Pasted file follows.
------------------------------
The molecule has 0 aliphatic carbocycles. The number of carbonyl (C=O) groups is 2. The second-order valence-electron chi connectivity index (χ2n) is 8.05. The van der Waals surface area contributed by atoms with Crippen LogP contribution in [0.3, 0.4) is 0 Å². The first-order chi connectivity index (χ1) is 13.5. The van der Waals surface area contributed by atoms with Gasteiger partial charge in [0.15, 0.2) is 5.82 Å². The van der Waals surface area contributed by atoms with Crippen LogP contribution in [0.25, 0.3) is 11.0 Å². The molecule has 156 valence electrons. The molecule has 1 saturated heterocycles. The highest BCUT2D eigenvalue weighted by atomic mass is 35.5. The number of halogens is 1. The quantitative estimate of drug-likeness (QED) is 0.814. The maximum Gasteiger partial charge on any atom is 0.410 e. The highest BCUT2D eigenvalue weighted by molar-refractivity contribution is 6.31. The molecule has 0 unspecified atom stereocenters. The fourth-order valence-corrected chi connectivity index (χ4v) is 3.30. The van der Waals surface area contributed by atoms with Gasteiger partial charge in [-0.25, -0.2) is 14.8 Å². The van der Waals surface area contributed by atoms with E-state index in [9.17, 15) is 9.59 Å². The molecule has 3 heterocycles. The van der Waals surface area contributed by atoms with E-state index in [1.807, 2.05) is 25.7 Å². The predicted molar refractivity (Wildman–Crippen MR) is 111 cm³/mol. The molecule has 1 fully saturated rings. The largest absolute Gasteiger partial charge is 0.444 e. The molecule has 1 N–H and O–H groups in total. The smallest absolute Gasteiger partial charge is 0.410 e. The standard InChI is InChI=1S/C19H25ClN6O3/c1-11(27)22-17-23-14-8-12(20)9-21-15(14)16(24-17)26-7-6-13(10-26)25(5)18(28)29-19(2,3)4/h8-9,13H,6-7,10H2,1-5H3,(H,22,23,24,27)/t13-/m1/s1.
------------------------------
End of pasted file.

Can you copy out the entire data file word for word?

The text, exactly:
The molecule has 0 aliphatic carbocycles. The number of carbonyl (C=O) groups is 2. The second-order valence-electron chi connectivity index (χ2n) is 8.05. The van der Waals surface area contributed by atoms with Crippen LogP contribution in [0.3, 0.4) is 0 Å². The first-order chi connectivity index (χ1) is 13.5. The van der Waals surface area contributed by atoms with Gasteiger partial charge in [0.15, 0.2) is 5.82 Å². The van der Waals surface area contributed by atoms with Crippen LogP contribution in [0.25, 0.3) is 11.0 Å². The molecule has 156 valence electrons. The molecule has 1 saturated heterocycles. The highest BCUT2D eigenvalue weighted by atomic mass is 35.5. The number of halogens is 1. The quantitative estimate of drug-likeness (QED) is 0.814. The maximum Gasteiger partial charge on any atom is 0.410 e. The highest BCUT2D eigenvalue weighted by molar-refractivity contribution is 6.31. The molecule has 0 unspecified atom stereocenters. The fourth-order valence-corrected chi connectivity index (χ4v) is 3.30. The van der Waals surface area contributed by atoms with Gasteiger partial charge in [-0.25, -0.2) is 14.8 Å². The van der Waals surface area contributed by atoms with E-state index in [9.17, 15) is 9.59 Å². The molecule has 3 heterocycles. The van der Waals surface area contributed by atoms with E-state index in [1.807, 2.05) is 25.7 Å². The predicted molar refractivity (Wildman–Crippen MR) is 111 cm³/mol. The molecule has 1 fully saturated rings. The largest absolute Gasteiger partial charge is 0.444 e. The molecule has 1 N–H and O–H groups in total. The smallest absolute Gasteiger partial charge is 0.410 e. The standard InChI is InChI=1S/C19H25ClN6O3/c1-11(27)22-17-23-14-8-12(20)9-21-15(14)16(24-17)26-7-6-13(10-26)25(5)18(28)29-19(2,3)4/h8-9,13H,6-7,10H2,1-5H3,(H,22,23,24,27)/t13-/m1/s1.